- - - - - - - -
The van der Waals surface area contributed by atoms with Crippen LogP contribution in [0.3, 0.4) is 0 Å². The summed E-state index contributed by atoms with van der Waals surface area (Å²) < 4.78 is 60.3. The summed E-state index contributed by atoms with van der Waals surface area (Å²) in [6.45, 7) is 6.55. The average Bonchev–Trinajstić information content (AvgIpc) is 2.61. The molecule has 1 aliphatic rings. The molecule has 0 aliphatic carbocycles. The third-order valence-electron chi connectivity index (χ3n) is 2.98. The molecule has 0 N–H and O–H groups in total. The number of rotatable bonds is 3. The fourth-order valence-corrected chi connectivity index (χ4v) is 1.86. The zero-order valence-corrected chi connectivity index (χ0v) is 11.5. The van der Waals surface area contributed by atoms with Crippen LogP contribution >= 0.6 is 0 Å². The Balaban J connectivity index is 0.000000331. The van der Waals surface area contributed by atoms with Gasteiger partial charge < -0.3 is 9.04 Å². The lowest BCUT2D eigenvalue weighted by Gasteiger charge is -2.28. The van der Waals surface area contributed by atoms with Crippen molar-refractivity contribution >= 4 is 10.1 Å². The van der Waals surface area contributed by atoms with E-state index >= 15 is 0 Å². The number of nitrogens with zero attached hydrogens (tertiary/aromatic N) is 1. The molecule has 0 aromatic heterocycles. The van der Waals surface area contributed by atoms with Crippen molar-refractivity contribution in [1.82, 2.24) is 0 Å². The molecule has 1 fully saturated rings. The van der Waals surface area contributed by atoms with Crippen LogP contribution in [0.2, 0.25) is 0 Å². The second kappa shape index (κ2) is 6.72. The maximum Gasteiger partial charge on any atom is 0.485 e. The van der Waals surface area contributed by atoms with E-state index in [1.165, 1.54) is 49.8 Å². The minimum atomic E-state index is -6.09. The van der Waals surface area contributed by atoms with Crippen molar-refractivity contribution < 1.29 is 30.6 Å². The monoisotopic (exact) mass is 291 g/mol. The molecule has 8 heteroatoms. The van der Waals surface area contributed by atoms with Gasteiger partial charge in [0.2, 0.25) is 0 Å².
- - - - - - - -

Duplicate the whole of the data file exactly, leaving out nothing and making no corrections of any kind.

The van der Waals surface area contributed by atoms with Crippen LogP contribution in [0.3, 0.4) is 0 Å². The summed E-state index contributed by atoms with van der Waals surface area (Å²) < 4.78 is 60.3. The summed E-state index contributed by atoms with van der Waals surface area (Å²) in [6.45, 7) is 6.55. The average Bonchev–Trinajstić information content (AvgIpc) is 2.61. The molecule has 1 aliphatic rings. The molecule has 0 aliphatic carbocycles. The third-order valence-electron chi connectivity index (χ3n) is 2.98. The molecule has 0 N–H and O–H groups in total. The number of rotatable bonds is 3. The fourth-order valence-corrected chi connectivity index (χ4v) is 1.86. The zero-order valence-corrected chi connectivity index (χ0v) is 11.5. The van der Waals surface area contributed by atoms with Crippen LogP contribution >= 0.6 is 0 Å². The Balaban J connectivity index is 0.000000331. The van der Waals surface area contributed by atoms with Gasteiger partial charge < -0.3 is 9.04 Å². The lowest BCUT2D eigenvalue weighted by Gasteiger charge is -2.28. The van der Waals surface area contributed by atoms with Crippen molar-refractivity contribution >= 4 is 10.1 Å². The van der Waals surface area contributed by atoms with E-state index >= 15 is 0 Å². The number of nitrogens with zero attached hydrogens (tertiary/aromatic N) is 1. The molecule has 0 aromatic heterocycles. The van der Waals surface area contributed by atoms with Crippen molar-refractivity contribution in [1.82, 2.24) is 0 Å². The molecule has 1 fully saturated rings. The van der Waals surface area contributed by atoms with Crippen LogP contribution in [0.2, 0.25) is 0 Å². The second kappa shape index (κ2) is 6.72. The maximum Gasteiger partial charge on any atom is 0.485 e. The van der Waals surface area contributed by atoms with E-state index in [1.165, 1.54) is 49.8 Å². The minimum atomic E-state index is -6.09. The van der Waals surface area contributed by atoms with Crippen molar-refractivity contribution < 1.29 is 30.6 Å². The monoisotopic (exact) mass is 291 g/mol. The molecule has 8 heteroatoms. The van der Waals surface area contributed by atoms with Gasteiger partial charge in [0.2, 0.25) is 0 Å².